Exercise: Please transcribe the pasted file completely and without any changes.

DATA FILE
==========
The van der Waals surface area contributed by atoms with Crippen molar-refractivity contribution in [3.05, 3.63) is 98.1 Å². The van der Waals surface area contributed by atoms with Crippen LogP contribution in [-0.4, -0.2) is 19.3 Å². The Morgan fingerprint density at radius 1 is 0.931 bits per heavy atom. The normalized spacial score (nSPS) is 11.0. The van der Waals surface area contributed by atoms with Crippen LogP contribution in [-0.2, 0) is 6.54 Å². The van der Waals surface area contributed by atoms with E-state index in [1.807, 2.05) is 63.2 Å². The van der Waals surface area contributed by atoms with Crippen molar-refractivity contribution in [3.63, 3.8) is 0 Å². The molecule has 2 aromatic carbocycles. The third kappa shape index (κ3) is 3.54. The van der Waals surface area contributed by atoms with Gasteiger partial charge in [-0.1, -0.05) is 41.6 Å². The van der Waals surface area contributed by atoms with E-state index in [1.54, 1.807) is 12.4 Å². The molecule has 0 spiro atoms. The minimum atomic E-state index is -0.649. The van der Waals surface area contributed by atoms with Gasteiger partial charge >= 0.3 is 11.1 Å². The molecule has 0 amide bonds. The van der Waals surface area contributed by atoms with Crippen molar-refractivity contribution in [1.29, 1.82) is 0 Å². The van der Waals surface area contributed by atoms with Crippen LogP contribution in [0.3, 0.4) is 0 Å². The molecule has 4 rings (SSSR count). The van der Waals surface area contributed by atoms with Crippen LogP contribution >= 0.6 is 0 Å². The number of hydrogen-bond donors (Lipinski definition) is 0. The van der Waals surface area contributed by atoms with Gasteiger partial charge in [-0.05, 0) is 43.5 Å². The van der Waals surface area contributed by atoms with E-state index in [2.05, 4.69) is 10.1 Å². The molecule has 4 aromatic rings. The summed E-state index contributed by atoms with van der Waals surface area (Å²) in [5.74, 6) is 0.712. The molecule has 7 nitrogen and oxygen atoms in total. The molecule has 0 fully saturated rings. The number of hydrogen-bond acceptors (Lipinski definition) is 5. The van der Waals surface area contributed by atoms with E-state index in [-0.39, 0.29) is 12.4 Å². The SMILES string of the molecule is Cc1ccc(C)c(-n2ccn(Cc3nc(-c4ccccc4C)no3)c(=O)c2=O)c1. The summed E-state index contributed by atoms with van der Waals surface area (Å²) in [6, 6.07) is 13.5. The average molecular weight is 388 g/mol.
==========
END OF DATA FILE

The van der Waals surface area contributed by atoms with Crippen molar-refractivity contribution in [3.05, 3.63) is 98.1 Å². The van der Waals surface area contributed by atoms with Crippen LogP contribution in [-0.4, -0.2) is 19.3 Å². The Morgan fingerprint density at radius 1 is 0.931 bits per heavy atom. The normalized spacial score (nSPS) is 11.0. The van der Waals surface area contributed by atoms with Crippen LogP contribution in [-0.2, 0) is 6.54 Å². The van der Waals surface area contributed by atoms with E-state index in [1.807, 2.05) is 63.2 Å². The van der Waals surface area contributed by atoms with Crippen molar-refractivity contribution in [3.63, 3.8) is 0 Å². The molecule has 2 aromatic carbocycles. The third kappa shape index (κ3) is 3.54. The van der Waals surface area contributed by atoms with Gasteiger partial charge in [-0.1, -0.05) is 41.6 Å². The van der Waals surface area contributed by atoms with E-state index in [1.54, 1.807) is 12.4 Å². The molecule has 0 spiro atoms. The minimum atomic E-state index is -0.649. The van der Waals surface area contributed by atoms with Gasteiger partial charge >= 0.3 is 11.1 Å². The molecule has 0 amide bonds. The van der Waals surface area contributed by atoms with Crippen molar-refractivity contribution in [1.29, 1.82) is 0 Å². The van der Waals surface area contributed by atoms with Crippen LogP contribution in [0.3, 0.4) is 0 Å². The molecule has 4 rings (SSSR count). The van der Waals surface area contributed by atoms with Crippen LogP contribution >= 0.6 is 0 Å². The number of hydrogen-bond donors (Lipinski definition) is 0. The van der Waals surface area contributed by atoms with Gasteiger partial charge in [-0.05, 0) is 43.5 Å². The van der Waals surface area contributed by atoms with E-state index in [2.05, 4.69) is 10.1 Å². The molecule has 4 aromatic rings. The summed E-state index contributed by atoms with van der Waals surface area (Å²) in [5.74, 6) is 0.712. The molecule has 7 nitrogen and oxygen atoms in total. The molecule has 0 fully saturated rings. The number of hydrogen-bond acceptors (Lipinski definition) is 5. The van der Waals surface area contributed by atoms with E-state index in [-0.39, 0.29) is 12.4 Å². The SMILES string of the molecule is Cc1ccc(C)c(-n2ccn(Cc3nc(-c4ccccc4C)no3)c(=O)c2=O)c1. The summed E-state index contributed by atoms with van der Waals surface area (Å²) in [6, 6.07) is 13.5. The average molecular weight is 388 g/mol.